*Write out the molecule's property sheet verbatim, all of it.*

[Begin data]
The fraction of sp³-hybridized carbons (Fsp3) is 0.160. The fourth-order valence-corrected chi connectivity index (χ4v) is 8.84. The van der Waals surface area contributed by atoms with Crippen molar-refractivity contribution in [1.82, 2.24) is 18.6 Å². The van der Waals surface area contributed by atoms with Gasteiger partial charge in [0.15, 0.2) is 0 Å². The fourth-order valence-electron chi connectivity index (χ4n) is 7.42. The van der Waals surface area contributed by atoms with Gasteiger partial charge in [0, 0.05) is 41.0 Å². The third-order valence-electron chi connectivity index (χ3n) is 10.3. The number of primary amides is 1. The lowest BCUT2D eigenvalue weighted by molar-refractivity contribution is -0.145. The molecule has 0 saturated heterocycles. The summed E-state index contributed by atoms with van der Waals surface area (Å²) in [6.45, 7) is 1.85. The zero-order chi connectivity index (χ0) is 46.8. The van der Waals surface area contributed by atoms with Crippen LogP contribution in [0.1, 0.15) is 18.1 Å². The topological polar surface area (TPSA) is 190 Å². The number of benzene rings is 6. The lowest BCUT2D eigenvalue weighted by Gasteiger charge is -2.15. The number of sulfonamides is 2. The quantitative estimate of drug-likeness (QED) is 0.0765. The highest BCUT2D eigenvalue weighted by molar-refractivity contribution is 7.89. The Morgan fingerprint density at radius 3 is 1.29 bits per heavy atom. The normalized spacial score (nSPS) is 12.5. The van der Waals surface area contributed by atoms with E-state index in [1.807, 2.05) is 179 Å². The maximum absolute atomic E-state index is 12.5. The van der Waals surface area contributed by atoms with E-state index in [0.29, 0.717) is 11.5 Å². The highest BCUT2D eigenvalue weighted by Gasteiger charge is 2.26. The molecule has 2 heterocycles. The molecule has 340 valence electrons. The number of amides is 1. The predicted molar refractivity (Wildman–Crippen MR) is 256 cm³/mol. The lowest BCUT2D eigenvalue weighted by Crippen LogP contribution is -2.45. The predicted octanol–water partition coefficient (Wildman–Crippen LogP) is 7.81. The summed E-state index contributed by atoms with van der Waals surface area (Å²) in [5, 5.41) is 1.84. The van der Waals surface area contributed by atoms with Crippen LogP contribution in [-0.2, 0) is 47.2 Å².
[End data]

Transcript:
The fraction of sp³-hybridized carbons (Fsp3) is 0.160. The fourth-order valence-corrected chi connectivity index (χ4v) is 8.84. The van der Waals surface area contributed by atoms with Crippen molar-refractivity contribution in [1.82, 2.24) is 18.6 Å². The van der Waals surface area contributed by atoms with Gasteiger partial charge in [0.15, 0.2) is 0 Å². The fourth-order valence-electron chi connectivity index (χ4n) is 7.42. The van der Waals surface area contributed by atoms with Gasteiger partial charge in [0, 0.05) is 41.0 Å². The third-order valence-electron chi connectivity index (χ3n) is 10.3. The number of primary amides is 1. The lowest BCUT2D eigenvalue weighted by molar-refractivity contribution is -0.145. The molecule has 0 saturated heterocycles. The summed E-state index contributed by atoms with van der Waals surface area (Å²) in [6.45, 7) is 1.85. The zero-order chi connectivity index (χ0) is 46.8. The van der Waals surface area contributed by atoms with Crippen LogP contribution in [0.1, 0.15) is 18.1 Å². The topological polar surface area (TPSA) is 190 Å². The number of benzene rings is 6. The lowest BCUT2D eigenvalue weighted by Gasteiger charge is -2.15. The number of sulfonamides is 2. The quantitative estimate of drug-likeness (QED) is 0.0765. The highest BCUT2D eigenvalue weighted by molar-refractivity contribution is 7.89. The Morgan fingerprint density at radius 3 is 1.29 bits per heavy atom. The normalized spacial score (nSPS) is 12.5. The van der Waals surface area contributed by atoms with E-state index in [1.807, 2.05) is 179 Å². The maximum absolute atomic E-state index is 12.5. The van der Waals surface area contributed by atoms with E-state index in [0.29, 0.717) is 11.5 Å². The highest BCUT2D eigenvalue weighted by Gasteiger charge is 2.26. The molecule has 2 heterocycles. The molecule has 340 valence electrons. The number of amides is 1. The predicted molar refractivity (Wildman–Crippen MR) is 256 cm³/mol. The lowest BCUT2D eigenvalue weighted by Crippen LogP contribution is -2.45. The predicted octanol–water partition coefficient (Wildman–Crippen LogP) is 7.81. The summed E-state index contributed by atoms with van der Waals surface area (Å²) in [5, 5.41) is 1.84. The van der Waals surface area contributed by atoms with Crippen LogP contribution in [-0.2, 0) is 47.2 Å².